Antarctic krill, a tiny crustacean, is key to the food chain of the Antarctic ecosystem, sustaining a wide variety of animals, from birds like albatrosses and penguins; fish and cephalopods like squid; and mammals like whales, dolphins, sea lions, and elephant seals. Krill is essential for all of their livelihoods.
However, food companies in China are making krill fashionable and promoting its massive consumption, claiming miraculous health benefits through national advertising campaigns. As such, Chinese fishing fleets stationed in the southern and Antarctic waters of Chile and Argentina are catching more and more tons of the key resource daily, wreaking havoc with their indiscriminate looting and causing serious danger to its sustainability.
“In 2022 the permits to fish for krill in the area were for 10 boats and in 2023 they increased to 14,” Milko Schvartzman, a specialist in marine conservation and illegal fishing monitoring and a member of Argentina’s environmental organization Círculos de Políticas Ambientales, told Diálogo on September 29. “That is to say, China increased the capture of marine resources and this means increased pressure on krill.”
The small crustacean maintains the balance of the ecosystem of the seas and many of these species that feed in sub-Antarctic or Antarctic waters eventually migrate to the coasts of the Southern Cone. Chinese fishing fleets’ large catches in the southern and Antarctic areas of Chile and Argentina jeopardize krill’s subsistence and that of the animals that depend on it.
China’s commercial appetite is compounded by the relentless global warming that threatens species. The environmental impact in Antarctica can be seen in the shrinking sea ice and the disappearance of the unicellular algae that grow attached to it and on which the krill feed —a breaking food chain.
“The Antarctic Peninsula became one of the places most affected by global warming in the last three decades,” Argentine biologist Rodolfo Werner told Argentina’s Channel 26 on August 11. “Less ice, less algae, less krill.”
However, Chinese fishing companies continue to advertise the benefits of the crustacean on a massive scale, while more discreetly labeling Antarctic krill as a “gold mine” for their national fishing economy. China’s provincial governments also promote its processing as a high-value industry, U.S.-based seafood industry news site Seafood Source reported.
For example, the municipal government of Qingdao, in eastern China, set ambitious targets to develop krill production and related biotechnology industries in the region. The Qingdao-based Function Marine Technology Co. claimed without scientific backing that krill’s medicinal properties help the body regulate blood and solve problems such as diabetes, Seafood Source reported on August 17.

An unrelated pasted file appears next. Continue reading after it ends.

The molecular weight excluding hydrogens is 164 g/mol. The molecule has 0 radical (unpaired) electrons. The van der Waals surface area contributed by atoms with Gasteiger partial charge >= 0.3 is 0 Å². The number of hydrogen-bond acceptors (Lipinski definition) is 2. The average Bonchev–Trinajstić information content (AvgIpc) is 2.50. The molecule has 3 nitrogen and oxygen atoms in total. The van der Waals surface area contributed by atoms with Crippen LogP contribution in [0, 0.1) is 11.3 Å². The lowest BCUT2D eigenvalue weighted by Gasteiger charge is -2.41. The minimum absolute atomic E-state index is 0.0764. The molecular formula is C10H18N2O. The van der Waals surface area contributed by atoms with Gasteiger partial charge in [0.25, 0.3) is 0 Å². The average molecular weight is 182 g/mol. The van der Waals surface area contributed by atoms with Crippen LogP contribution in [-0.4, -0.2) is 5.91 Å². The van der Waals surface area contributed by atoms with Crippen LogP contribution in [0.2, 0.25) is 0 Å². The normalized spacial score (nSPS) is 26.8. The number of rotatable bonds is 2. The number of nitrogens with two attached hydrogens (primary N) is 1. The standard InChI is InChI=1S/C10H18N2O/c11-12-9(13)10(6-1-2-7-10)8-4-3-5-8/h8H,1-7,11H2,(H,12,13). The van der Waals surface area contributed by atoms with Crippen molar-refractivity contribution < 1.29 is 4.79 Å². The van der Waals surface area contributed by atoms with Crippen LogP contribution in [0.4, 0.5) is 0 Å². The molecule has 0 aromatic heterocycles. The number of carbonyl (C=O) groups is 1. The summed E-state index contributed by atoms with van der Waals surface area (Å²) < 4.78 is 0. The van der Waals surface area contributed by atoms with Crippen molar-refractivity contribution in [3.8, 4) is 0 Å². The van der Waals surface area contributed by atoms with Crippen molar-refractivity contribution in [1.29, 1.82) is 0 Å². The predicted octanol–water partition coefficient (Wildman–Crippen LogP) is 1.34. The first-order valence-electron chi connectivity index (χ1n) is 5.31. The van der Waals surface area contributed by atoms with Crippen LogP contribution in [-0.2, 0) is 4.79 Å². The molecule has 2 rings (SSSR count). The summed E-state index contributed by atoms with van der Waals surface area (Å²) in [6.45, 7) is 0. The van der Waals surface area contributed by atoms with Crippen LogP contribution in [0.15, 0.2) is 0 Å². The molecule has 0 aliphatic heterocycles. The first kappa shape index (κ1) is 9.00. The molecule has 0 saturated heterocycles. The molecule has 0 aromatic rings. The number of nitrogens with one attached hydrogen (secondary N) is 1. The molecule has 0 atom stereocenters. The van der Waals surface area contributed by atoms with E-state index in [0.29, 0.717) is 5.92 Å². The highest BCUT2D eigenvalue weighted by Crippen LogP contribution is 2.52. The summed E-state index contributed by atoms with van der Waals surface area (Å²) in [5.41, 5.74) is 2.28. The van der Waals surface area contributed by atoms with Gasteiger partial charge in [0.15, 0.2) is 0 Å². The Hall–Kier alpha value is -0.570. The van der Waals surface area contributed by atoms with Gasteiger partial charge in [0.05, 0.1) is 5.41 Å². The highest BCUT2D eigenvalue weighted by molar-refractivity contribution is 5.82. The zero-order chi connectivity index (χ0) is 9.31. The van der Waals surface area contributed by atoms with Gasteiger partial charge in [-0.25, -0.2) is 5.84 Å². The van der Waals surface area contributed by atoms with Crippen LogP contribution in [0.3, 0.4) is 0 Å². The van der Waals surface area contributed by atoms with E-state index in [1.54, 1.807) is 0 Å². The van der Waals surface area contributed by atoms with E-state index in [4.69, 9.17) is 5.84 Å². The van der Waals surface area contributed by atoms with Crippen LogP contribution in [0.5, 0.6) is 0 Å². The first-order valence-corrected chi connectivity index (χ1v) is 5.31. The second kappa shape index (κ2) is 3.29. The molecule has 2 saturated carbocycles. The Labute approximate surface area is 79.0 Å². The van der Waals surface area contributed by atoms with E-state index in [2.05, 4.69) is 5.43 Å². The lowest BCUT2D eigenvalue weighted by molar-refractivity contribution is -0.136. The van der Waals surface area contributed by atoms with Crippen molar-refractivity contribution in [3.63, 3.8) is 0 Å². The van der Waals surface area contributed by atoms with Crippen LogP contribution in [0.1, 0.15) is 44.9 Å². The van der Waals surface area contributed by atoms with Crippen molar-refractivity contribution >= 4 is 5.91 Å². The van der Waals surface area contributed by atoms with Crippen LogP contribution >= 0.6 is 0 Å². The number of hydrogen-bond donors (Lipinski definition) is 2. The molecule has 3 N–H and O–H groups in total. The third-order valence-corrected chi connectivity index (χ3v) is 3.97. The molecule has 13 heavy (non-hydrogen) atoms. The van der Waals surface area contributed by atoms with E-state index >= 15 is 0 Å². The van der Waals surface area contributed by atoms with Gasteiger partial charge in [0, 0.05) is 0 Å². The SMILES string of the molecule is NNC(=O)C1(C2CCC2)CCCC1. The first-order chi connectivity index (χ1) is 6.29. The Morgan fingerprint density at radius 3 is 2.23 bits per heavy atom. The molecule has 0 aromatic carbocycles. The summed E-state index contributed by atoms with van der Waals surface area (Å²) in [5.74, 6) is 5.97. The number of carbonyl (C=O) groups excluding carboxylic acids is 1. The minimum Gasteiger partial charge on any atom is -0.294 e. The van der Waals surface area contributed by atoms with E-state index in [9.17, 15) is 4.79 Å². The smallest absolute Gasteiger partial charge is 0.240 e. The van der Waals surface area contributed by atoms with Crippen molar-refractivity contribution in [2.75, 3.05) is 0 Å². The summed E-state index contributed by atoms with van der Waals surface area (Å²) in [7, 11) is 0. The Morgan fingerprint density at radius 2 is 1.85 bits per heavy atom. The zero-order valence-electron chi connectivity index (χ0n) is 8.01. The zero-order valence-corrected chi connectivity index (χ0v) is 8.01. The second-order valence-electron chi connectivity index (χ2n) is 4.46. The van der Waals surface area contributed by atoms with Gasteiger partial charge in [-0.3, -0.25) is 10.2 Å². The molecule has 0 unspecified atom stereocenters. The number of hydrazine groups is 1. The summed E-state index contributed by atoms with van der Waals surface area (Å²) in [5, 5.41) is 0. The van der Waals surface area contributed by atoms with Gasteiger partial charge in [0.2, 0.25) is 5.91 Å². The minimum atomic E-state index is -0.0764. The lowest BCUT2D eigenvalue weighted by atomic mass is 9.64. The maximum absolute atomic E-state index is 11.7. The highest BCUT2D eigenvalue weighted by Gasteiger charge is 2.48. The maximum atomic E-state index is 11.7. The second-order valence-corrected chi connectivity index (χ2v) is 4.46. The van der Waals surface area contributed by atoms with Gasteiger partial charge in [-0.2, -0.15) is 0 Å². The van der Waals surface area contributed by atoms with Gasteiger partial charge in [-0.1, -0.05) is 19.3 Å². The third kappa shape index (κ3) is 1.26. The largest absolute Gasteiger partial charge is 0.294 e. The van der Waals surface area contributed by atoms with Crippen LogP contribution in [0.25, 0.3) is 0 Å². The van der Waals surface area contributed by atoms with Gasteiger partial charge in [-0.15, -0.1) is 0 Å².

Due to such irresponsible and unsubstantiated claims, 400,000 tons of krill were harvested globally in 2020, the Australian-based Commission for the Conservation of Antarctic Marine Living Resources (CCAMLR), which has 27 member countries, indicated in a report. As of August 2023, China has caught approximately 100,000 tons of krill from its 14 vessels in the Antarctic area alone, Schvartzman said.
This increasing exploitation of Antarctic krill stocks by the Chinese fishing fleet is of concern to conservationists, who see how China and Russia’s intransigence prevents the establishment of new marine protected areas (MPAs) off the Antarctic coast. Many environmentalists raised these issues at the Third Special Meeting of CCAMLR, held in Santiago, Chile, June 19-23.
“The boycott carried out in recent years by Russia and China regarding the creation of protected areas, especially an MPA being promoted by Chile and Argentina, illustrates the intent of Russia and China of having no limits on the capture of Antarctic species and their anti-environmentalist policy,” Schvartzman said. “Their blockade targets all available seas for overexploitation and also [strategies] against conservation in general in almost all international bodies.”
“Unfortunately they don’t accept that if you don’t protect krill there will be no fishing for anyone in the future,” Schvartzman added. “They have a short-term vision of immediate economic satisfaction. It is a must for Argentina and Chile to increase the diplomatic intensity against China and Russia, to defend the proposal that has already been boycotted for several years.”
The 42nd Annual Meeting of CCAMLR will be held in Hobart, Australia, October 16-27, 2023, where discussions will resume on the implementation of MPAs that China and Russia are attempting to avoid at all costs.
For their part, Chile and Argentina will continue to contribute to CCAMLR’s work toward the creation of a representative system of MPAs in the Southern Ocean, for the waters surrounding the Antarctic Peninsula, Chile’s Foreign Ministry indicated on its website.